Prior to discussing my topic this week, I’d like a moment with Mr. Big Shot what’s-his-name “Lat,” and that idiot Mystic, or whatever her name is, about my arrangement here. I would appreciate if consideration could be given to not posting my important prose on the same day that news breaks about the amount of end-of-year welfare money given to a bunch of crybaby, self-entitled, snot nosed, sit-in-your-office and overbill clients you’ve never met for work you’ve done six times on another “matter,” I hate my life Biglaw drones who couldn’t make a coherent legal argument to a meter maid.
Now on to more important matters….
The Small Firm bonus memos are out and it appears that many are happy to have some extra coin to make a few car payments, and buy a new suit or two for when they have to go to court and conduct real business* (*sorry, motions to compel are not “real business.”). Also good news, many small firm lawyers are not going to have to go into debt to lease a new car for the wife to drive around to various lunches and pretend that “Bob is just doing so well at (insert Biglaw firm name, preferably one that has its name on a building), yeah, yeh know he just made paht-nah.”
If you are just googly-eyed at the notion of a $37,500 bonus given to a Biglaw ingrate, and let’s face it, if you are a small firm lawyer, you are, here are some ways you can turn that frown upside down:
Realize that outside of Biglaw, money can buy happiness
What are you going to do with 37k anyway? Isn’t it more fun to take, let’s say $2,000, and blow it on something ridiculous? For you solos out there, look at the bank account on December 15. What’s in there? Nothing? Oh, sorry. But let’s say there’s money in there to pay the bills for the rest of the year and have some to start next year (if you have a Starbuck’s office, your bills will be $1.70 a day for the rest of the year, plus whatever you owe your social media expert). So you take the 2k and just go nuts. I mean, you can’t go that nuts, but just think, the last time a Biglaw associate took 2k and blew it, well, that probably resulted in some jail time or an embarrassing talk with the wife. So take $2,000 and blow it. Nothing to worry about, you know you’re getting another 10 or 15 cases this month from that awesome social media “why isn’t my law firm on the first page of Google” strategy that’s been kicking ass for you.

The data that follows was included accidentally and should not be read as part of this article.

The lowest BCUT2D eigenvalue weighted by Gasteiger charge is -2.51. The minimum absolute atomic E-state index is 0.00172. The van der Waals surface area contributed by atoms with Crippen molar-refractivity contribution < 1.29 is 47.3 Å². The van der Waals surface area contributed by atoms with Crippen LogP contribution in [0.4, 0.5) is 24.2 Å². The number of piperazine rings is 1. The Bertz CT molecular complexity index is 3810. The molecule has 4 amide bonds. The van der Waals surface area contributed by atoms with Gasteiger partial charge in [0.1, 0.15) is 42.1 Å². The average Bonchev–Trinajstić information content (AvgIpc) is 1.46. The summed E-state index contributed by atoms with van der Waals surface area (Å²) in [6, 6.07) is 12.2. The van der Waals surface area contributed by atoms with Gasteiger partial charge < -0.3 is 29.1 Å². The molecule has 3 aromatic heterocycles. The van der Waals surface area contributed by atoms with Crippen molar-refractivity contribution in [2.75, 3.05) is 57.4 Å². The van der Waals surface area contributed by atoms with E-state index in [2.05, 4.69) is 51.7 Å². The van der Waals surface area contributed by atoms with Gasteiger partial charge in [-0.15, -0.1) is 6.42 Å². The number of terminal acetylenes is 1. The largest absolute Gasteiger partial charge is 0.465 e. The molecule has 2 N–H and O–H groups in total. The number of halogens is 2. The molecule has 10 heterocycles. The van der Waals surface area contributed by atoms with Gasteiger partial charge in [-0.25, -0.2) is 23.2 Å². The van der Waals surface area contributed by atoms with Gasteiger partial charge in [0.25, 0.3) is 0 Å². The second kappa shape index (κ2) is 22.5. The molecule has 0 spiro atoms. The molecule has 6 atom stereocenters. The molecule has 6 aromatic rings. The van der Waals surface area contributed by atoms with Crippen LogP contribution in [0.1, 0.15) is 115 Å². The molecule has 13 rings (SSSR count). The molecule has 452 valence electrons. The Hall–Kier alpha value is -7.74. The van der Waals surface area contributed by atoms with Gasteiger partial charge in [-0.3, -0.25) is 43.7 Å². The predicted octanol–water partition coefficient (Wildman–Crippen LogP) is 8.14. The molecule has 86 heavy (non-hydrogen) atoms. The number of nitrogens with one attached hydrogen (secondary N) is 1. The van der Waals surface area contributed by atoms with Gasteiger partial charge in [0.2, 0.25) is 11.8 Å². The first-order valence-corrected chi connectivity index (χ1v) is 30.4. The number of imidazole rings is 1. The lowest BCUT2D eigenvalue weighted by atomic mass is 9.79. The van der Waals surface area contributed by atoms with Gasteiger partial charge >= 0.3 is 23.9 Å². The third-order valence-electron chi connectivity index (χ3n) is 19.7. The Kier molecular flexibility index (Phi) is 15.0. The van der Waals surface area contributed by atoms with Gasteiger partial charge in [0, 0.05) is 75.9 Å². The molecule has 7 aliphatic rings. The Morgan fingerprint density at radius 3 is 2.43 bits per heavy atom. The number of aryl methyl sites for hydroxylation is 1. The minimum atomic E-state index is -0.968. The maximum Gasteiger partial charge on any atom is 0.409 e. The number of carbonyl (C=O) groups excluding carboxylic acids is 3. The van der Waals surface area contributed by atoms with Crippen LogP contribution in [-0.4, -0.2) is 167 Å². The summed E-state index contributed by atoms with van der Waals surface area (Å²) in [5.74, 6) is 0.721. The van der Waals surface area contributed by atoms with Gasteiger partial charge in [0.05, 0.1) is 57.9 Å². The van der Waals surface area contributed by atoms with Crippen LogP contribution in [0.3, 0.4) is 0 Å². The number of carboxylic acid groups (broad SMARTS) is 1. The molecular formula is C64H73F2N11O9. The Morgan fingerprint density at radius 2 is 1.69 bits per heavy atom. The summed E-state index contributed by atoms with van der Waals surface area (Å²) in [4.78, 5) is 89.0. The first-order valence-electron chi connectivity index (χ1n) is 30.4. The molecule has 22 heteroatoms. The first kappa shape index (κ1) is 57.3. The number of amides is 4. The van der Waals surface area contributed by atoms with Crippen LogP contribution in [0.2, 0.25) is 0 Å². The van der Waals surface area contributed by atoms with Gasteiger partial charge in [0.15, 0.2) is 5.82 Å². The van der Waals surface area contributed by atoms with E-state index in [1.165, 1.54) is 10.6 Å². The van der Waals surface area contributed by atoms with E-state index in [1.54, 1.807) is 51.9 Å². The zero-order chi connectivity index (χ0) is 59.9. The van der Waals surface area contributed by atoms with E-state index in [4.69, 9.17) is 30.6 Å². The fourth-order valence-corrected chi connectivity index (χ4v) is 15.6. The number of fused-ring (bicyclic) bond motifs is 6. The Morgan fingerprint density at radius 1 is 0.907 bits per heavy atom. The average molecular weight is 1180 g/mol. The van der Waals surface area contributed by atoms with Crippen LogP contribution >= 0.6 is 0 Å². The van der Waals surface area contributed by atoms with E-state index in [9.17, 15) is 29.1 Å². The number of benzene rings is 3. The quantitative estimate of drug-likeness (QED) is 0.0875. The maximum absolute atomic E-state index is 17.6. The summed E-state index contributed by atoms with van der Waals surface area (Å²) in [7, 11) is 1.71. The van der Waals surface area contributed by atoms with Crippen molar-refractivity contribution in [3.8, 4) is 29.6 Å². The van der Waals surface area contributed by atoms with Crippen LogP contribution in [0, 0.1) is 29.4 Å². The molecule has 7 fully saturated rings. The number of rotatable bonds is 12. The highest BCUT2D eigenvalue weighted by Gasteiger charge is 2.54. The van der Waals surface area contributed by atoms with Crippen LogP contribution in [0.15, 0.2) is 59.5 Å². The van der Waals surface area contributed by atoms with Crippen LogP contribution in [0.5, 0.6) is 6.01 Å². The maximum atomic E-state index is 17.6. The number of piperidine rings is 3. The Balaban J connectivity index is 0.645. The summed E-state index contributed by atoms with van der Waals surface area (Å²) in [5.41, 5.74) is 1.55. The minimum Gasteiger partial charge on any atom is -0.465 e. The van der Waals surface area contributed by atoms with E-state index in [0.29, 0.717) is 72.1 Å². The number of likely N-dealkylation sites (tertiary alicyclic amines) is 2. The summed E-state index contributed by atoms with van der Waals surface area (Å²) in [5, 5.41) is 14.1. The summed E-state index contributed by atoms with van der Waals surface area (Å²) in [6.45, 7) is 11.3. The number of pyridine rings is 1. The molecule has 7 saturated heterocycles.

If you have staff
Listen, times have changed. Your secretary (sorry, “assistant,” or “administrative assistant to (insert your name)”) and receptionist no longer hold you hostage by the vast number of ads in the daily lawyer rag advertising jobs. No one is hiring. They are stuck with you, and they know it. Hand them a check with one or two weeks’ pay plus a $500 gift card, and tell them how happy you are that they have a job. Give them an extra paid day off. Tell them you are glad you don’t have to let them go, at this time.
If you employ an associate
Lawyers interpret bonuses as “this is what I think you are worth.” The problem with lawyers is that they always think they are worth more than they are paid. I certainly do, and I know you think I am as well. Most of you are probably worth much less than you are paid, especially if you are at Biglaw.
Today’s lawyer needs a hug. A real big bear hug. If you want your associate to be okay with their bonus — show them the numbers. C’mon, do it. It’s no big secret. You don’t think the receptionist has incoming checks lying around on the desk by mistake, do you? Associates know. So whatever you decide to give must include a hug conversation. You must tell them they are the greatest human alive, and that you want them there forever, and do the whole B.S “we’re going to make a lot of money together.”
If you really like your associate, sacrifice your own bonus. A good percentage to give as a bonus is 5-10% of salary. You may also want to consider a smaller bonus and a raise if your cash is tight — like if you’ve got a few unemployed law school graduates living at home eating Cheetos in the basement and spending their days anonymously commenting on blogs.
Now you can all go back to waiting for the next Biglaw bonus news with the razor blade in hand, because I agree: IT’S JUST NOT FAIR.
Brian Tannebaum will never “get on board” at the advice of failed lawyers who were never a part of the past but claim to know “the future of law.” He represents clients, every day, in criminal and lawyer discipline cases without the assistance of an Apple device, and usually gets to work (in an office, not a coffee shop) by 9 a.m. No client has ever asked if he’s on Twitter. He can be reached at [email protected].